Despite the general consensus that synaesthesia emerges at an early developmental stage and is only rarely acquired during adulthood, the transient induction of synaesthesia with chemical agents has been frequently reported in research on different psychoactive substances. Nevertheless, these effects remain poorly understood and have not been systematically incorporated. Here we review the known published studies in which chemical agents were observed to elicit synaesthesia. Across studies there is consistent evidence that serotonin agonists elicit transient experiences of synaesthesia. Despite convergent results across studies, studies investigating the induction of synaesthesia with chemical agents have numerous methodological limitations and little experimental research has been conducted. Cumulatively, these studies implicate the serotonergic system in synaesthesia and have implications for the neurochemical mechanisms underlying this phenomenon but methodological limitations in this research area preclude making firm conclusions regarding whether chemical agents can induce genuine synaesthesia.
drugs; serotonin; synaesthesia
To what extent is handwritten word production based on phonological codes? A few studies conducted in Western languages have recently provided evidence showing that phonology contributes to the retrieval of graphemic properties in written output tasks. Less is known about how orthographic production works in languages with non-alphabetic scripts such as written Chinese. We report a Stroop study in which Chinese participants wrote the color of characters on a digital graphic tablet; characters were either neutral, or homophonic to the target (congruent), or homophonic to an alternative (incongruent). Facilitation was found from congruent homophonic distractors, but only when the homophone shared the same tone with the target. This finding suggests a contribution of phonology to written word production. A second experiment served as a control experiment to exclude the possibility that the effect in Experiment 1 had an exclusively semantic locus. Overall, the findings offer new insight into the relative contribution of phonology to handwriting, particularly in non-Western languages.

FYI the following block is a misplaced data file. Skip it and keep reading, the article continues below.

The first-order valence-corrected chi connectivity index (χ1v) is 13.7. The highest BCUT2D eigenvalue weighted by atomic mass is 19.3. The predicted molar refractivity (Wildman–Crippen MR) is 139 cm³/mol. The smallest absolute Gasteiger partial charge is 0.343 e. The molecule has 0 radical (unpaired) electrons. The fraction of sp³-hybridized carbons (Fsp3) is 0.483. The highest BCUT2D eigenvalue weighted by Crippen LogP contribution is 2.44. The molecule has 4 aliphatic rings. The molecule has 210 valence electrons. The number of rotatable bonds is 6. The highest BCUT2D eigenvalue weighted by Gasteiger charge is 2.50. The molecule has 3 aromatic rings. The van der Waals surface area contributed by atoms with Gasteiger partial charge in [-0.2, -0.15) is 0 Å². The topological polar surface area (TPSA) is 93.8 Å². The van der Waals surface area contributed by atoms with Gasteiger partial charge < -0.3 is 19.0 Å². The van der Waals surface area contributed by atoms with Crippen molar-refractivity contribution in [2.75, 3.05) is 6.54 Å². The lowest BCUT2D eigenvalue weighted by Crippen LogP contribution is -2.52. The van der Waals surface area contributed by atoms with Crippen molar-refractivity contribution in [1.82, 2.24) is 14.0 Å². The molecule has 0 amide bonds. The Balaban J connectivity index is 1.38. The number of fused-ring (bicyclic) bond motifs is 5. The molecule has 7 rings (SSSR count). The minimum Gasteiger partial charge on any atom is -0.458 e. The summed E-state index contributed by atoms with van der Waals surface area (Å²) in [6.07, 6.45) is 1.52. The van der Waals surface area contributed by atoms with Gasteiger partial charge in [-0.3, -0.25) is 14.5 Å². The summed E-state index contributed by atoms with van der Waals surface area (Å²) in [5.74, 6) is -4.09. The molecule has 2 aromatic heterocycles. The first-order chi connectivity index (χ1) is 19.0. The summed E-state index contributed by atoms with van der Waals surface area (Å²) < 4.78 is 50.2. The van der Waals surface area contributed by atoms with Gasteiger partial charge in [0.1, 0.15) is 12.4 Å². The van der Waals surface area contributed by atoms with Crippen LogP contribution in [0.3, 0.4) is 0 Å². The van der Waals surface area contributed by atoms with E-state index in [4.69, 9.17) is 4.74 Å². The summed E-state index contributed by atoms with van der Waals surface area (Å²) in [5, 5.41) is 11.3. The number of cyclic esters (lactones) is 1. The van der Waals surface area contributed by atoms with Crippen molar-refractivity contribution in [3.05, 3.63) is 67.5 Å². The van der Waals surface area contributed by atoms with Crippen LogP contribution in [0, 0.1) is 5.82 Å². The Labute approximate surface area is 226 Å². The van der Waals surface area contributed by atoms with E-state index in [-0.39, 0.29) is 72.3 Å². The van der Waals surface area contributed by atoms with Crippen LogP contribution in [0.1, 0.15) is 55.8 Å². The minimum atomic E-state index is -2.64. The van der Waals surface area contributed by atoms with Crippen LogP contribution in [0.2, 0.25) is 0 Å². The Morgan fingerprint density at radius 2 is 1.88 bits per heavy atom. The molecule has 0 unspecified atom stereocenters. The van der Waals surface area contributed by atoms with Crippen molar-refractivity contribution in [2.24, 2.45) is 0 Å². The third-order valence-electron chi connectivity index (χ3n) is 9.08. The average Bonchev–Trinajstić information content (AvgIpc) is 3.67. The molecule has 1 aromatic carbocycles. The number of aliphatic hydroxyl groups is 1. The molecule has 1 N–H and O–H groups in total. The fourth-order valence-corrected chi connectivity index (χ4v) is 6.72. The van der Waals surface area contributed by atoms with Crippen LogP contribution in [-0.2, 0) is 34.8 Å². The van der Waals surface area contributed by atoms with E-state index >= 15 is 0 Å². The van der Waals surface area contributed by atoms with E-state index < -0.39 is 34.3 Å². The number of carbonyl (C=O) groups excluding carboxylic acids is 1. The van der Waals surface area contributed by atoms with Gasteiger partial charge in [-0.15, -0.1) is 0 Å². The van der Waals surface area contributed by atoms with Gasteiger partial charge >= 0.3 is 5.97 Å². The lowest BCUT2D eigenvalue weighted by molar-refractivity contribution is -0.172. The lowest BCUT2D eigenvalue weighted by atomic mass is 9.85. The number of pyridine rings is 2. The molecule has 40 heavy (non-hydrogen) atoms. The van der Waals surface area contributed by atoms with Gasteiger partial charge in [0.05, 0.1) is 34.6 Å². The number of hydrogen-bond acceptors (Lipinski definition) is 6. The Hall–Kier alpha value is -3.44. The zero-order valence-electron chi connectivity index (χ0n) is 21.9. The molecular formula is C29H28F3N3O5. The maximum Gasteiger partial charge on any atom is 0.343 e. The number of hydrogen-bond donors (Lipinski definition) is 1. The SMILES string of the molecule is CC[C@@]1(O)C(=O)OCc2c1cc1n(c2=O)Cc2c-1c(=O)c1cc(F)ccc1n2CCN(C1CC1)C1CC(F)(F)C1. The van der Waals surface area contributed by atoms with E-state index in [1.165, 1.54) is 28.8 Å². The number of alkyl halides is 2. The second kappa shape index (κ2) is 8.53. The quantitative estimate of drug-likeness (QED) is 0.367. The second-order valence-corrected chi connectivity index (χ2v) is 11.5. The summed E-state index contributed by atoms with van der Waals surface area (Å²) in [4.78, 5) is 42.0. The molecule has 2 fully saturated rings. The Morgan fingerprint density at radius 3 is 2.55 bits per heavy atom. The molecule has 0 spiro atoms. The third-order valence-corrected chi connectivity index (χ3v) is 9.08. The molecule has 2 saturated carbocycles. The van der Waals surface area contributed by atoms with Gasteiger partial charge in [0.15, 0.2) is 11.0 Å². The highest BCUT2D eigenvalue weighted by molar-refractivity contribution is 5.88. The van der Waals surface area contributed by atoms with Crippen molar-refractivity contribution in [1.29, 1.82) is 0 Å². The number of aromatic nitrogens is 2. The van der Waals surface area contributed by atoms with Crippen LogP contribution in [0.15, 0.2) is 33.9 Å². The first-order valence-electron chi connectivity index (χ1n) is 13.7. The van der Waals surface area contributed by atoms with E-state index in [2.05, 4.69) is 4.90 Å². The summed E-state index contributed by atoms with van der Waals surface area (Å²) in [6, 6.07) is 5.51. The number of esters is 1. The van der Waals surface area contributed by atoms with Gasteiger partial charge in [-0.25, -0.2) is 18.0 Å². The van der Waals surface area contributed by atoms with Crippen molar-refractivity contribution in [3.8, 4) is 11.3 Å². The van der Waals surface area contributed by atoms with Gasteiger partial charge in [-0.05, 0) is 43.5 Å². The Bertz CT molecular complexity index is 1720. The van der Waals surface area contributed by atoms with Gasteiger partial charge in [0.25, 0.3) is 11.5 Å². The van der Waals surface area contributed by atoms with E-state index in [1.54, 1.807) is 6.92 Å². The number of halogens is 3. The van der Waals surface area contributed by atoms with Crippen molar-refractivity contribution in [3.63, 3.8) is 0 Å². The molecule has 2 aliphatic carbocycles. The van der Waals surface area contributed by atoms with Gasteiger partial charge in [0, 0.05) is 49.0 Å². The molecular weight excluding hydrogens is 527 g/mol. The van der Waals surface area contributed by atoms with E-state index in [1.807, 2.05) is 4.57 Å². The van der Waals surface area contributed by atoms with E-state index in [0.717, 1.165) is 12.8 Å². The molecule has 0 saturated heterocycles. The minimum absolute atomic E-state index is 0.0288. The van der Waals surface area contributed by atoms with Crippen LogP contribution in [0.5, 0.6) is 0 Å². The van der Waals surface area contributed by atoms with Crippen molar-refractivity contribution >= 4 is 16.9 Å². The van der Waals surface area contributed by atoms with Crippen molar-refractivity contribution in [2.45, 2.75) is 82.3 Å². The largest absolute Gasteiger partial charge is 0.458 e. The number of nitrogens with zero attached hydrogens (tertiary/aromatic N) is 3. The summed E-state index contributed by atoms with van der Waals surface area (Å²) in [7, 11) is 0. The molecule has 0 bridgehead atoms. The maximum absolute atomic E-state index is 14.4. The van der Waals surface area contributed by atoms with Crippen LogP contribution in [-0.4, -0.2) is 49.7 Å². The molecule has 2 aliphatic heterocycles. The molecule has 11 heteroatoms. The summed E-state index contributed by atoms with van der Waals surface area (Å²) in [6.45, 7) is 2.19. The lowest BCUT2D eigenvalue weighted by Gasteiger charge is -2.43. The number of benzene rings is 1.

orthography; handwriting; lexical access; Stroop effect; Chinese
The “watercolor effect” is the wash of illusory color that fills in between two enclosing bichromatic contours. We studied the microgenesis of this illusion by varying the duration of the eliciting stimulus (a yellow/purple contour outlining the Mediterranean Sea) and by varying the duration of a blank interval from stimulus offset to an after-coming mask (the ISI). The illusory wash was rated in strength and also matched to a comparison disk of adjustable color but similar luminance. Results indicate that the watercolor effect grows rapidly as stimulus duration is increased to 100 ms and then grows much more slowly. Increasing the ISI beyond 10 ms had no effect, suggesting that the wash arises only during stimulation. Participants who recognized that the bounding contour depicted the Mediterranean reported twice as strong an illusory effect as those who did not, indicating that visual long-term memory modulates the watercolor effect despite the rapidity of its generation.
color; illusions; microgenesis; masking noise; matching